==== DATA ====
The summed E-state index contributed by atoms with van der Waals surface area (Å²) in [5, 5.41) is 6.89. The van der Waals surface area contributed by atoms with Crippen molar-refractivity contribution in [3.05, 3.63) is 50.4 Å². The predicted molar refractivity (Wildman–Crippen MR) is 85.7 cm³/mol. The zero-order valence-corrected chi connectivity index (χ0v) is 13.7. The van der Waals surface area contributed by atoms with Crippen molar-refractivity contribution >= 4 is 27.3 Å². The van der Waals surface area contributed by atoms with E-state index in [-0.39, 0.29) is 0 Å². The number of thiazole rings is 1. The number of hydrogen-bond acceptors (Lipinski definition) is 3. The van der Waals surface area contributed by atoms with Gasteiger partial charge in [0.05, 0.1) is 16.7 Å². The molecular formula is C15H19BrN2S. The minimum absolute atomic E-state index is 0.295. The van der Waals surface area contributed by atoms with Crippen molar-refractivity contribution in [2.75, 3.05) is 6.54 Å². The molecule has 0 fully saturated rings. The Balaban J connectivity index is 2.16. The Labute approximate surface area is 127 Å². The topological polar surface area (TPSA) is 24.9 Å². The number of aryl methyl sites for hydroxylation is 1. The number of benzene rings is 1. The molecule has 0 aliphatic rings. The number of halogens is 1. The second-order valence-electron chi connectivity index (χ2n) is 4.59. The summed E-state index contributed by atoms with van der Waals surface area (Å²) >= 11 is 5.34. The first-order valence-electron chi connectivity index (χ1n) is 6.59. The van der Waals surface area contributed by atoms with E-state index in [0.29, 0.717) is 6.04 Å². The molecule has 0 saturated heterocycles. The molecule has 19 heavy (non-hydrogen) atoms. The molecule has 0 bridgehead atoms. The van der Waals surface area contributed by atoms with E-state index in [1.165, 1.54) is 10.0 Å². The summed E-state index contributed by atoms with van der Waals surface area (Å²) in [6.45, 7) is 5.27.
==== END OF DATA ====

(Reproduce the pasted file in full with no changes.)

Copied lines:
The summed E-state index contributed by atoms with van der Waals surface area (Å²) in [5, 5.41) is 6.89. The van der Waals surface area contributed by atoms with Crippen molar-refractivity contribution in [3.05, 3.63) is 50.4 Å². The predicted molar refractivity (Wildman–Crippen MR) is 85.7 cm³/mol. The zero-order valence-corrected chi connectivity index (χ0v) is 13.7. The van der Waals surface area contributed by atoms with Crippen molar-refractivity contribution >= 4 is 27.3 Å². The van der Waals surface area contributed by atoms with E-state index in [-0.39, 0.29) is 0 Å². The number of thiazole rings is 1. The number of hydrogen-bond acceptors (Lipinski definition) is 3. The van der Waals surface area contributed by atoms with Gasteiger partial charge in [0.05, 0.1) is 16.7 Å². The molecular formula is C15H19BrN2S. The minimum absolute atomic E-state index is 0.295. The van der Waals surface area contributed by atoms with Crippen molar-refractivity contribution in [2.75, 3.05) is 6.54 Å². The molecule has 0 fully saturated rings. The Balaban J connectivity index is 2.16. The Labute approximate surface area is 127 Å². The topological polar surface area (TPSA) is 24.9 Å². The number of aryl methyl sites for hydroxylation is 1. The number of benzene rings is 1. The molecule has 0 aliphatic rings. The number of halogens is 1. The second-order valence-electron chi connectivity index (χ2n) is 4.59. The summed E-state index contributed by atoms with van der Waals surface area (Å²) >= 11 is 5.34. The first-order valence-electron chi connectivity index (χ1n) is 6.59. The van der Waals surface area contributed by atoms with E-state index in [0.29, 0.717) is 6.04 Å². The molecule has 0 saturated heterocycles. The molecule has 19 heavy (non-hydrogen) atoms. The molecule has 0 bridgehead atoms. The van der Waals surface area contributed by atoms with E-state index in [1.165, 1.54) is 10.0 Å². The summed E-state index contributed by atoms with van der Waals surface area (Å²) in [6.45, 7) is 5.27.